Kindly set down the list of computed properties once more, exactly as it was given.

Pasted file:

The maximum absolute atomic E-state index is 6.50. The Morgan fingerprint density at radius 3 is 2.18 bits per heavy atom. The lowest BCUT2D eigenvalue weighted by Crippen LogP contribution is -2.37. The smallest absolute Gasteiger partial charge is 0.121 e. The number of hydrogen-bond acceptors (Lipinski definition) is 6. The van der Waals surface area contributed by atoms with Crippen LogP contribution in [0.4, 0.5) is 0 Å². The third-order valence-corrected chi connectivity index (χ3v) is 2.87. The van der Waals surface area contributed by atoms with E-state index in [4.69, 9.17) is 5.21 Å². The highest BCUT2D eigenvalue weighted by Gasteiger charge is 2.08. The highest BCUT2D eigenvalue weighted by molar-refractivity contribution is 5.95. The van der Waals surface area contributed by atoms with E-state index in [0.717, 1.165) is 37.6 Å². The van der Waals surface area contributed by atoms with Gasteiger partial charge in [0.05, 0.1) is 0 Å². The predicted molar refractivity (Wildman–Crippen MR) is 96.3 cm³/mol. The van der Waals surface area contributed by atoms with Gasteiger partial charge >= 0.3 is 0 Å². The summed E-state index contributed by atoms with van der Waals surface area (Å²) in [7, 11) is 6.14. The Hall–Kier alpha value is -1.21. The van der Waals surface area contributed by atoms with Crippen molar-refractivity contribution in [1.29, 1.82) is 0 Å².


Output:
The maximum absolute atomic E-state index is 6.50. The Morgan fingerprint density at radius 3 is 2.18 bits per heavy atom. The lowest BCUT2D eigenvalue weighted by Crippen LogP contribution is -2.37. The smallest absolute Gasteiger partial charge is 0.121 e. The number of hydrogen-bond acceptors (Lipinski definition) is 6. The van der Waals surface area contributed by atoms with Crippen LogP contribution in [0.4, 0.5) is 0 Å². The third-order valence-corrected chi connectivity index (χ3v) is 2.87. The van der Waals surface area contributed by atoms with E-state index in [4.69, 9.17) is 5.21 Å². The highest BCUT2D eigenvalue weighted by Gasteiger charge is 2.08. The highest BCUT2D eigenvalue weighted by molar-refractivity contribution is 5.95. The van der Waals surface area contributed by atoms with E-state index in [0.717, 1.165) is 37.6 Å². The van der Waals surface area contributed by atoms with Gasteiger partial charge in [0.05, 0.1) is 0 Å². The predicted molar refractivity (Wildman–Crippen MR) is 96.3 cm³/mol. The van der Waals surface area contributed by atoms with Gasteiger partial charge >= 0.3 is 0 Å². The summed E-state index contributed by atoms with van der Waals surface area (Å²) in [7, 11) is 6.14. The Hall–Kier alpha value is -1.21. The van der Waals surface area contributed by atoms with Crippen molar-refractivity contribution in [1.29, 1.82) is 0 Å².